Tackling Oxford’s social divide: lessons from the lockdown
We shone a light on the work done by community organisations who mobilised behind support efforts during the first coronavirus lockdown (March 23 to June 1 2020) only to find themselves face to face with the daily realities of those who, even in normal times, struggle to get by. We explored the advantages of community action in supporting families with specific issues that holding them back. And we reported on calls for this sort of community action to get much greater support and recognition as part of efforts to ending the cycle of deprivation that blights communities in Oxford and elsewhere.
The story was funded by a grant from the European Journalism Centre and is published on our home page. The story was published by Byline Times. A more local version was published by the Oxford Mail, which reported on how already high rates of poverty have shot up during the pandemic, and heard from a range of voluntary and community groups who stepped up to offer support.
The deadly poverty in one of Britain’s richest cities
We revealed the shocking disparity in life expectancy between the rich and
the poor in Oxford.
There were a number of outcomes, as a direct result of our story:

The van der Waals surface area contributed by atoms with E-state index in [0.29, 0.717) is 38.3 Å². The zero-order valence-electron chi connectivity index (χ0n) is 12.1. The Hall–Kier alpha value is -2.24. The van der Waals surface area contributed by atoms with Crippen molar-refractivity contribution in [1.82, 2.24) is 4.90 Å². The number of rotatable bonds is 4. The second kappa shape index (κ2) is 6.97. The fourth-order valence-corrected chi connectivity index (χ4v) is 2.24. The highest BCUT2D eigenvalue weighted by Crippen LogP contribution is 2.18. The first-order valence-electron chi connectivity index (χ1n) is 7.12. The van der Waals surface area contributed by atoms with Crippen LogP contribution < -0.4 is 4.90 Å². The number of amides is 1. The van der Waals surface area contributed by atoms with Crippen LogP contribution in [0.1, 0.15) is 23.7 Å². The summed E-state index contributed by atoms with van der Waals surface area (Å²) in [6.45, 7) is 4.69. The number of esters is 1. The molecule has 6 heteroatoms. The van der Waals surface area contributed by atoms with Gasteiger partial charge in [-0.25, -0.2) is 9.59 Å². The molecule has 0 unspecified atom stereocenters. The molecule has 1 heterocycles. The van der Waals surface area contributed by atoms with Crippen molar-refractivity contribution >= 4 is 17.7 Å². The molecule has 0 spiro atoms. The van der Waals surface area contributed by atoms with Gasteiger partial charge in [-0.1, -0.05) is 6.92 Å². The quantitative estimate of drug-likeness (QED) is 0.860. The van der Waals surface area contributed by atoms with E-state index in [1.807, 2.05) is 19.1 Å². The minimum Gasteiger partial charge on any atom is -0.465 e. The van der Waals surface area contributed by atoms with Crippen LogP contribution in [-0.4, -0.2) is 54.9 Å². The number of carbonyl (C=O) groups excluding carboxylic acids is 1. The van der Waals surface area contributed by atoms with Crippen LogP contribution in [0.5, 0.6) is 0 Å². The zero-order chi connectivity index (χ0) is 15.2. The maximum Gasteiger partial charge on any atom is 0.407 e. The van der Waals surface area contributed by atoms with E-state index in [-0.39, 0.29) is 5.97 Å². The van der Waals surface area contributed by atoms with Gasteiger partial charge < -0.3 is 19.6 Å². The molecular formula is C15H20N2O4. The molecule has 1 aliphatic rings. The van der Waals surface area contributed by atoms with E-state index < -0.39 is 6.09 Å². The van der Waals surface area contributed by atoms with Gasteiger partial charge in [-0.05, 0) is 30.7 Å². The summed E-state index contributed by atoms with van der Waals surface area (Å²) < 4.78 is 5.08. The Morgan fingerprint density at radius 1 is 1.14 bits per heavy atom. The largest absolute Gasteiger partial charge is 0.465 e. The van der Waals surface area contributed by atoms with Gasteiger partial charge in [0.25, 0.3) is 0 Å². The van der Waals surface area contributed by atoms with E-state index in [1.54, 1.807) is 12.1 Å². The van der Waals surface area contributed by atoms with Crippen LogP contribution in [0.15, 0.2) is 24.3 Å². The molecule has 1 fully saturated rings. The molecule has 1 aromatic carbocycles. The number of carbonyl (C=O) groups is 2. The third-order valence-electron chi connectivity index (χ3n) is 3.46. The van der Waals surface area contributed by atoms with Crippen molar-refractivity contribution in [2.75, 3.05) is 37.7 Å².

- A community event, organised by us together with the hyperlocal Leys News, was attended by NHS Trust governors, county and district councillors, community workers and local residents. It facilitated a productive discussion around who needs to do what to help tackle health inequality in the community. It highlighted in particular the importance of local economic strategies and the role of the Local Enterprise Partnership.
- Our story led to social media posts from local MP for Oxford East, Anneliese Dodds. Ms Dodds wrote a letter to her constituents about it and raised some of the issues in the House of Commons.
- Our investigation was picked up by London-based radio station LBC, who invited us on air to talk about the issues raised.
- Residents from the most affluent ward in Oxford set up a group to help those living in the least affluent ward, as a direct result of reading our story. They raised £550 for the children’s group we mentioned in our story, which was threatened with closure.
- This impact is ongoing, as these residents plan to organise a community meeting, to see how they can continue to work together, once the Covid-19 lock-down is over.
- In December 2019 we followed up on our story with an interview with the head of the Department of Public Health for Oxfordshire, asking about strategies for closing the gap in life expectancy.
- Health campaigners in Oxfordshire are calling for public health considerations to be a stronger factor in developing local economic strategies.
- In February 2020, as guest lecturers, we talked to journalism students at Oxford Brookes University about our investigation, the importance of data journalism and our collaboration with the local community, hyper-local community publication Leys News, regional newspaper The Oxford Mail and Bureau Local.